Throwback | Maurene Goo


Throwback by Maurene Goo

Releasing April 11, 2023 from Zando Young Readers; 368 pages

Content Warning: Strong language, hospitalized grandparent, grandparent death (prior to story), racism, internalized racism, microaggressions, misogynistic comments, slut shaming, and underage drinking

About the Author: “Maurene Goo is the author of several acclaimed books for young adults, including I Believe in a Thing Called Love and Somewhere Only We Know. She has also written for Marvel’s Silk series. She lives in Los Angeles with her husband, son and cats” (Bio from author’s website).

Find Maurene Goo on the following platforms:

“Even if we can’t change the past—we can change the future.”

Samantha Kang’s high school experience couldn’t be more opposite from her mom’s. Sam has no school pride, whereas her mother, Priscilla, was a popular cheerleader and nearly homecoming royalty. When Sam gets nominated for homecoming queen, Priscilla jumps at the opportunity to get Sam the crown. Sam is… less than enthused. After a major fight with her mom, Sam uses a ride-share app called Throwback and suddenly finds herself face-to-face with teenage Priscilla. The year? 1995. Stuck decades in the past, Sam sets out to help her 17-year-old mom and hopefully get sent back home. Can’t be that hard…right?

I am so glad that I picked up Maurene Goo’s latest novel! There’s plenty to enjoy in Sam’s story; we get nostalgic references to American Girl dolls and *gasp* thriving shopping malls, and also great Korean-American representation with affectionate Korean nicknames, a scene at a Korean church, and mouth-watering food descriptions. I really enjoyed that Sam viewed her relationship with her ethnic identity in a positive light, even when dealing with microaggressions and her mom’s internalized racism. Sam and Priscilla show two very different reactions to being the child of an immigrant, and both characters are written with empathy for their respective times. Also, even though Sam complains about her mom often, she does stick up for Priscilla when other people criticize her. I appreciate the mother-daughter conflict feeling realistic while also being grounded in love. The mother-daughter dynamic is not only seen with Sam and Priscilla but also with Priscilla and Halmoni (Sam’s grandma). I rooted for all three generations of women in this story—I love having books about strong, multigenerational families. Other things I loved in the book? The whole homecoming plot! Reading about Sam’s schemes to help Priscilla win homecoming queen felt like I was watching a classic teen movie. There were hijinks and good ol’ fashioned drama, with a sprinkle of romance too. There are a few surprises in the book, and one really got me—some readers might pick up on it, but the reveal made me backtrack and reread for all the signs. The book also has a movie-worthy happily ever after, which is very important! Throwback’s combination of time travel hilarity, 90s culture, and high school angst with the nuances of intergenerational relationships and immigrant life in America makes for a truly fantastic read. Get your copy ASAP!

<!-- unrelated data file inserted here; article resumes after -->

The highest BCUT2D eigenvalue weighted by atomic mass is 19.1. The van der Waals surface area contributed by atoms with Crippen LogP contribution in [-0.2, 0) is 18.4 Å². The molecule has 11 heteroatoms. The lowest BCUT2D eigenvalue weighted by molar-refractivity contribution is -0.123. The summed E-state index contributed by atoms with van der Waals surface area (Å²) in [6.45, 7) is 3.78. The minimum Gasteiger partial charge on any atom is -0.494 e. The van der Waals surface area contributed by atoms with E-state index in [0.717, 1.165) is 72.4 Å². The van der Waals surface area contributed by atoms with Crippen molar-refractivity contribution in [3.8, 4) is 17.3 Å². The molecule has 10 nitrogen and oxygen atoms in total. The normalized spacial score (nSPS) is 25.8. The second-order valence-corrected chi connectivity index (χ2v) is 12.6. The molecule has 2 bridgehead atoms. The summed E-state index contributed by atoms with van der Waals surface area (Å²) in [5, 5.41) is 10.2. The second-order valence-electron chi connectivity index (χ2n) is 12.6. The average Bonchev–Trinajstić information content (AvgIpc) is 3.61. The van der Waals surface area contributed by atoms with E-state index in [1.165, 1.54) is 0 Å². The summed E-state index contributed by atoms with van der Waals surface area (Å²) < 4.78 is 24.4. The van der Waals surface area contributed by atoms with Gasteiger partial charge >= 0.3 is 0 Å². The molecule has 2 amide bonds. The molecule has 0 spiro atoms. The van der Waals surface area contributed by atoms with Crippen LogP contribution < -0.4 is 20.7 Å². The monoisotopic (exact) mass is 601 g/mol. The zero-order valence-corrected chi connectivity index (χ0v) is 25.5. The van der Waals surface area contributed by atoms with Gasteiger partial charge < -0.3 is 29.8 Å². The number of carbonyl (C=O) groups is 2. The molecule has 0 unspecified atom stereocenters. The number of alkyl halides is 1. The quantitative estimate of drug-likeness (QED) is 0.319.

(Pine Reads Review would like to thank NetGalley for sending us an ARC in exchange for an honest review. Any quotes are taken from an advanced copy and may be subject to change upon final publication.)

PRR Assistant Director, Erika Brittain